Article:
Russia’s war in Ukraine, inflation, and the supply chain crisis have conspired to create logistical and cost nightmares across the world.
The United States has successfully rallied most of NATO but has failed to convince much of the rest of the world that the rightness of its cause trumps various far-flung national interests. Throughout all of this, the price of oil increases, something that, if it continues for much longer, could increase social instability in many countries. Saudi Arabia and other Gulf monarchies, meanwhile, are playing a game of hard to get with Washington, hoping for political concessions it is not in the U.S. interest to give.
Venezuela, however, remains an untapped resource for Washington’s current woes. Sitting comfortably just across the Caribbean and with some of the largest oil reserves in the world, Caracas could be just the partner Washington needs to ease some of its present difficulties.
However, standing in the way are incredibly tense relations between the two countries based on two decades of hostility and rooted in an outdated U.S. regime change policy. The election of Hugo Chavez in 1998 under the promise of reorienting Venezuela’s previously servile relationship with the United States, along with the various subsequent U.S. attempts to remove and undermine him, set the stage for a gradually deteriorating bilateral relationship that reached new lows with the severing of diplomatic relations in 2019 after the collapse of opposition leader Juan Guaido’s challenge to the rule of Nicholas Maduro and the Trump administration’s recognition of Guaido as Venezuela’s leader.
A farcical and amateurish coup launched by a handful of private contractors in 2020 only served to see multiple people apprehended by Venezuelan authorities shortly after landing on the coast. Meanwhile, crippling U.S. sanctions have had little effect in dislodging Venezuela’s ruling party.
Since then, Guaido’s oppositional “government” has largely languished as an increasingly embarrassing artifact of this ongoing rivalry, with few countries (much less Venezuelans) recognizing his legitimacy. Even Speaker of the House Nancy Pelosi, who once praised Guaido’s courage now appears no longer willing to acknowledge his existence. With attachment to Guaido fading, Washington should now disavow interference in Caracas’s internal affairs and offer sanctions relief as an easy price to pay for setting up a full and robust exchange of commerce, oil, and gas between Venezuela and the United States.
In order to accomplish this abrupt policy turn, Washington must first cease efforts to negotiate through the Guaido-led opposition and instead deal solely with the actual government under Maduro. This would be an admission of Venezuelan sovereignty over its own internal affairs that has been missing from so much of the recent bilateral relations between the two countries. Since the core issue of Caracas’s suspicion of Washington is one of security and fear of foreign interference, simply setting up the parameters for normalized bilateral engagement would go a long way towards moving the relationship forward.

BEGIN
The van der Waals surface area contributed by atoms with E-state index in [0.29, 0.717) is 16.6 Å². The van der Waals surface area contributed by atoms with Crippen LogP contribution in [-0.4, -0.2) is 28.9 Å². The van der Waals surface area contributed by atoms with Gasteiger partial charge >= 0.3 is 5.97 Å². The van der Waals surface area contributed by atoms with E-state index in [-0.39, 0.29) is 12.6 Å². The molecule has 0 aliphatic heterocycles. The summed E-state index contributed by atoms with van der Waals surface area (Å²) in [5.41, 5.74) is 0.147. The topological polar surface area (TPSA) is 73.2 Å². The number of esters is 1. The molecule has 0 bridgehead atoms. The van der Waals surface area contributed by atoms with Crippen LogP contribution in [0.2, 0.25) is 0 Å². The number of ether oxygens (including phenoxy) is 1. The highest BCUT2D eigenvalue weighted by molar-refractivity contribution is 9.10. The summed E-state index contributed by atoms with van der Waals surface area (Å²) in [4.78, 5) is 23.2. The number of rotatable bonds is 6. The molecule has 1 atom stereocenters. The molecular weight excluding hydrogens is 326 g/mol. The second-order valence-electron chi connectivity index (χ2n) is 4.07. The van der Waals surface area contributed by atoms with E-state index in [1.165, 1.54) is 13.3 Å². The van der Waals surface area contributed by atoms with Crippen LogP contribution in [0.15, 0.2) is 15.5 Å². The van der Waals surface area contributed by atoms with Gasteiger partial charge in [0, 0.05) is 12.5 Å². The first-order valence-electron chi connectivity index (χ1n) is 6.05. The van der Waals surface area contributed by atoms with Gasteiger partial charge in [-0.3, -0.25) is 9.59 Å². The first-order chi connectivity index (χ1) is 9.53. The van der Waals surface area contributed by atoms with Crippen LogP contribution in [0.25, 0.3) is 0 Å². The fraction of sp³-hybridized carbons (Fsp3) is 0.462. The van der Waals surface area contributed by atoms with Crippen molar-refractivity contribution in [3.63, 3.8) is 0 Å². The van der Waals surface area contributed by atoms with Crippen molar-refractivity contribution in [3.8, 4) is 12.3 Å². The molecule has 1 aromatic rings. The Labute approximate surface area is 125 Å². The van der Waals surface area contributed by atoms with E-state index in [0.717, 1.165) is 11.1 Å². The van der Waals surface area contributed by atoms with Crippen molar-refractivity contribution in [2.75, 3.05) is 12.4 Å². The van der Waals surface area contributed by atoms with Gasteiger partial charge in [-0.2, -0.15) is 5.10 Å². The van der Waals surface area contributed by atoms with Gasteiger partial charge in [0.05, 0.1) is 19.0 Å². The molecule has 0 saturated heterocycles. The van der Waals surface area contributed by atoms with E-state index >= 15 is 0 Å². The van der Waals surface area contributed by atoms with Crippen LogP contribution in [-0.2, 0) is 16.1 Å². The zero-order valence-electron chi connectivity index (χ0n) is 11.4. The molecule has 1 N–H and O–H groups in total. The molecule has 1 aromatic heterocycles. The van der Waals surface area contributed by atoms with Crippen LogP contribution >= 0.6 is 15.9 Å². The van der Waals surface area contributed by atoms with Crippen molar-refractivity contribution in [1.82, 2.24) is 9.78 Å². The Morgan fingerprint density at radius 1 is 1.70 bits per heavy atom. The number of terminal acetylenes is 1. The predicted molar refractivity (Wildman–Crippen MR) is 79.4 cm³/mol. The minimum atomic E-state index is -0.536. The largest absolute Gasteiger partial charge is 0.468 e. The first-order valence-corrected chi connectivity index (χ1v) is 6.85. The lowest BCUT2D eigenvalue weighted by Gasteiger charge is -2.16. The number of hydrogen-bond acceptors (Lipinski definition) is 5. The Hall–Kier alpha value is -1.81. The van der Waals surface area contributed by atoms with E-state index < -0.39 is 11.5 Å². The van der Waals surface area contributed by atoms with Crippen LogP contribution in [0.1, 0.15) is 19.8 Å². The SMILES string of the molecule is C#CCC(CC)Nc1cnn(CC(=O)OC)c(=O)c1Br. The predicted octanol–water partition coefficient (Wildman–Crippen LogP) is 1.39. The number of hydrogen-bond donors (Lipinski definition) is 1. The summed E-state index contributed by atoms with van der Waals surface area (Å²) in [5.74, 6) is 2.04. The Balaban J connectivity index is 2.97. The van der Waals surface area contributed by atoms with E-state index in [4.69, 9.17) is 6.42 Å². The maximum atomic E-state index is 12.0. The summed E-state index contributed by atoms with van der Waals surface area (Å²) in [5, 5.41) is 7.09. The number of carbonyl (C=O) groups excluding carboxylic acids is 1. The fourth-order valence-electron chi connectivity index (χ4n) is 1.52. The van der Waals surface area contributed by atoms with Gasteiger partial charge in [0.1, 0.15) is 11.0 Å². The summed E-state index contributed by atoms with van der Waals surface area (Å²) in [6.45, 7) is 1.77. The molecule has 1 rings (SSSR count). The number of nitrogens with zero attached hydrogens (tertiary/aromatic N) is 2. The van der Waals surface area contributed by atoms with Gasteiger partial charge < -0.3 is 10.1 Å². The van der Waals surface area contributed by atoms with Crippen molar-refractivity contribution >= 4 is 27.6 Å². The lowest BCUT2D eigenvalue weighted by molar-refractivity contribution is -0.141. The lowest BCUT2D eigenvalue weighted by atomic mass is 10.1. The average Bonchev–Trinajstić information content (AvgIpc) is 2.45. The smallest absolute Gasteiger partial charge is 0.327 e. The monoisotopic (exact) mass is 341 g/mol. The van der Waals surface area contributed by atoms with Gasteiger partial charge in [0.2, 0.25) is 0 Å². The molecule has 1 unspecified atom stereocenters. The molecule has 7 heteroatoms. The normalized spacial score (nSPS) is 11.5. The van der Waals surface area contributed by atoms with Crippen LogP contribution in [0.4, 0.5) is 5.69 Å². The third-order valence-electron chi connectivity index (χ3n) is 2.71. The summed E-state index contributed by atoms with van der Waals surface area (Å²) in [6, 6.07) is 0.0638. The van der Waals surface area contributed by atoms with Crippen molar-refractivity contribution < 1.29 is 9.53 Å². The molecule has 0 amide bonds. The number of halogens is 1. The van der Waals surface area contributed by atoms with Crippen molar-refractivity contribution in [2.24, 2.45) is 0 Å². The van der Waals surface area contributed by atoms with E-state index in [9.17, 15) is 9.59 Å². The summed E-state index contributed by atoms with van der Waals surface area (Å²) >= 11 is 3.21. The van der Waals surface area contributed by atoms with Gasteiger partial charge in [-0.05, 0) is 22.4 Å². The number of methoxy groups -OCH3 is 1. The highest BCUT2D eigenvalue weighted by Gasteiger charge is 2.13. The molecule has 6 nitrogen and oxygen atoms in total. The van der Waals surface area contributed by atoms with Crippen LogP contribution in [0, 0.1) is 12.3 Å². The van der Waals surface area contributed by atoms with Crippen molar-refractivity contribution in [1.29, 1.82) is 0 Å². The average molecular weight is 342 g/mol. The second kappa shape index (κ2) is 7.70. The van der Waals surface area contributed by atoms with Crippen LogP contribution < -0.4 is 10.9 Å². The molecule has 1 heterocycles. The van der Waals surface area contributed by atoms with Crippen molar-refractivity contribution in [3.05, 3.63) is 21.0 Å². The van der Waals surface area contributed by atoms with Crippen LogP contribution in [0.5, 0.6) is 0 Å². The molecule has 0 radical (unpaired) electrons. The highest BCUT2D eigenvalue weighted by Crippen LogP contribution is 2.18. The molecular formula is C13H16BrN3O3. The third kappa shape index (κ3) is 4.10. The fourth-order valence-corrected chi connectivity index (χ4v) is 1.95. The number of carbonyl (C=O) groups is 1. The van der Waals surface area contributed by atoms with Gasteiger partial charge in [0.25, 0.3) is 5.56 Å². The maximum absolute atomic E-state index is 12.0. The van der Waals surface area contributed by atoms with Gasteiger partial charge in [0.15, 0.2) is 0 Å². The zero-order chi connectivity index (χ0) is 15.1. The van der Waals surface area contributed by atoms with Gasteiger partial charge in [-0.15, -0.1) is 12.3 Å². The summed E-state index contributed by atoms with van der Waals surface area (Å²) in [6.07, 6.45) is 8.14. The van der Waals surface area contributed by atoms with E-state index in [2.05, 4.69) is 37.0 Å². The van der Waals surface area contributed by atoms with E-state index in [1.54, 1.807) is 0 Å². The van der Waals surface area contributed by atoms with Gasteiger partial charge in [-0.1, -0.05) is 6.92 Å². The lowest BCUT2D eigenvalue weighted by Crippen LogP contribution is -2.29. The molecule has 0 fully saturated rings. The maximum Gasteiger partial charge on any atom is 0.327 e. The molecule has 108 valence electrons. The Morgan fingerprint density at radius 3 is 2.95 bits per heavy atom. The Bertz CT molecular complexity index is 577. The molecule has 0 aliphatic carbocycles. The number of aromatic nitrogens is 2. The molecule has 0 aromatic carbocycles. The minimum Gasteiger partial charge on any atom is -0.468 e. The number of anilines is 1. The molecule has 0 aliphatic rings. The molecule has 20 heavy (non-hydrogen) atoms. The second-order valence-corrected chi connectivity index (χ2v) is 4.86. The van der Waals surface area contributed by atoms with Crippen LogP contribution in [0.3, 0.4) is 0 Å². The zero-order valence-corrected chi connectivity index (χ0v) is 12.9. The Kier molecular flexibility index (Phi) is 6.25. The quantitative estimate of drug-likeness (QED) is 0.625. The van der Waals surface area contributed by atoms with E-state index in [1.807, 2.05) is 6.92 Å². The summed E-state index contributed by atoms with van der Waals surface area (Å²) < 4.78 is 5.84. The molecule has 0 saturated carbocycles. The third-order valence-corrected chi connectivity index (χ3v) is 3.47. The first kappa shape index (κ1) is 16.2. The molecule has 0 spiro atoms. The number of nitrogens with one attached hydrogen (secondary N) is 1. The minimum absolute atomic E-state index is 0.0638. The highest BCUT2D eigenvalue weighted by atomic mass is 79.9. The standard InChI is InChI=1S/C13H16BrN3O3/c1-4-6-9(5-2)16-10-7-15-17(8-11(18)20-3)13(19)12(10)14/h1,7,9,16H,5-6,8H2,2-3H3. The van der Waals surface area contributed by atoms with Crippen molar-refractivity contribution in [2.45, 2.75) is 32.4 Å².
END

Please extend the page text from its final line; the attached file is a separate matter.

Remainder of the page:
Already, the Biden administration seems willing to at least tease some limited sanctions relief to entice talks, but if it went much further, perhaps by offering full sanctions relief in stages based on compliance with U.S. trade norms, it could meet much greater chances at success. A bolder turn in this direction would be hard for the economically besieged government in Caracas to reject, as Venezuela’s economy is heavily dependent on exporting oil and gas and requires many imports from abroad to sustain its internal commerce in other sectors. The proximity of the world’s largest economy to this resource rich trading partner implies a mutually beneficial economic relationship could grow regardless of political differences in other sectors.
Venezuela’s posturing on the global stage with other U.S. rivals means little, as there is no danger of Caracas and, say, Tehran, working in concert to undermine U.S. global objectives. Furthermore, it is the shared hostility they face from Washington more than any actual convergent interests that causes these Iran and Venezuela to express support for each other. Showing diplomatic progress with one through sanctions relief might well increase Washington’s leverage with the other for future negotiations and divide their publicly expressed solidarity.
With U.S. influence seeming to decline even in its relative backyard of the Western Hemisphere, as well as the recent Columbian elections altering regional dynamics, it makes sense to have more economic and diplomatic links in the region rather than less. The sooner Washington gives up its dream of engineering its preferred outcome in Caracas, the sooner it can access the benefits of a fully restored and normalized relationship with its neighbor across the Caribbean and perhaps help alleviate some of the negative after effects of Russia’s invasion of Ukraine.